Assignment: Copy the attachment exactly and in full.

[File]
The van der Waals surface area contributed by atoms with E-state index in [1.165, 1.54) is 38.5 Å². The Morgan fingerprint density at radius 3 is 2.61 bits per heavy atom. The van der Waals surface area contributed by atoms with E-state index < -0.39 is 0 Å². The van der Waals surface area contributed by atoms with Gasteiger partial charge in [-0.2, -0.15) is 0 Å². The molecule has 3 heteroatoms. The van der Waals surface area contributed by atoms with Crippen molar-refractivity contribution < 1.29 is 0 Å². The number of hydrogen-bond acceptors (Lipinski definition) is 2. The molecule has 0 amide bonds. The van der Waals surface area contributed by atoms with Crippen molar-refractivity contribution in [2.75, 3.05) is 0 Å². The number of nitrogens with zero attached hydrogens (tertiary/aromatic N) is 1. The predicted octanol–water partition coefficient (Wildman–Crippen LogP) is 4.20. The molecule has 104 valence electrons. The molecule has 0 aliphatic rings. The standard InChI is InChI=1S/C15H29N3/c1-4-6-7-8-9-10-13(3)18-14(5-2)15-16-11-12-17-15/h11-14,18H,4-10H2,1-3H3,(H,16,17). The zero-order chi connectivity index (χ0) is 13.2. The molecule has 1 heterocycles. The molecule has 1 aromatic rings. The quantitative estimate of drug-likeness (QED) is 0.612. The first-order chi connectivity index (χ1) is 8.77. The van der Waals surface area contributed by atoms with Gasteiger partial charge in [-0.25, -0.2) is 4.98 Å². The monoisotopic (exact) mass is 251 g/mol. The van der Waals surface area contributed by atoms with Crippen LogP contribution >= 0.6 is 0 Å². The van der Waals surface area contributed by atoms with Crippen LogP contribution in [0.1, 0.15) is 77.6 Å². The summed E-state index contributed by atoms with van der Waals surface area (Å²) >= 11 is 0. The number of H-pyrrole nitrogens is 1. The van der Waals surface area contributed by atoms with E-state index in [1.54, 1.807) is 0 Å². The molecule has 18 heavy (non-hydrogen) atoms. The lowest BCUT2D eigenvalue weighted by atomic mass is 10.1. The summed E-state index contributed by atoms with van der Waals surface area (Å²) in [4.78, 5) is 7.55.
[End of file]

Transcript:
The van der Waals surface area contributed by atoms with E-state index in [1.165, 1.54) is 38.5 Å². The Morgan fingerprint density at radius 3 is 2.61 bits per heavy atom. The van der Waals surface area contributed by atoms with E-state index < -0.39 is 0 Å². The van der Waals surface area contributed by atoms with Gasteiger partial charge in [-0.2, -0.15) is 0 Å². The molecule has 3 heteroatoms. The van der Waals surface area contributed by atoms with Crippen molar-refractivity contribution < 1.29 is 0 Å². The number of hydrogen-bond acceptors (Lipinski definition) is 2. The molecule has 0 amide bonds. The van der Waals surface area contributed by atoms with Crippen molar-refractivity contribution in [2.75, 3.05) is 0 Å². The number of nitrogens with zero attached hydrogens (tertiary/aromatic N) is 1. The predicted octanol–water partition coefficient (Wildman–Crippen LogP) is 4.20. The molecule has 104 valence electrons. The molecule has 0 aliphatic rings. The standard InChI is InChI=1S/C15H29N3/c1-4-6-7-8-9-10-13(3)18-14(5-2)15-16-11-12-17-15/h11-14,18H,4-10H2,1-3H3,(H,16,17). The zero-order chi connectivity index (χ0) is 13.2. The molecule has 1 heterocycles. The molecule has 1 aromatic rings. The quantitative estimate of drug-likeness (QED) is 0.612. The first-order chi connectivity index (χ1) is 8.77. The van der Waals surface area contributed by atoms with Gasteiger partial charge in [-0.25, -0.2) is 4.98 Å². The monoisotopic (exact) mass is 251 g/mol. The van der Waals surface area contributed by atoms with Crippen LogP contribution >= 0.6 is 0 Å². The van der Waals surface area contributed by atoms with Crippen LogP contribution in [0.1, 0.15) is 77.6 Å². The summed E-state index contributed by atoms with van der Waals surface area (Å²) >= 11 is 0. The number of H-pyrrole nitrogens is 1. The van der Waals surface area contributed by atoms with E-state index in [1.54, 1.807) is 0 Å². The molecule has 18 heavy (non-hydrogen) atoms. The lowest BCUT2D eigenvalue weighted by atomic mass is 10.1. The summed E-state index contributed by atoms with van der Waals surface area (Å²) in [4.78, 5) is 7.55.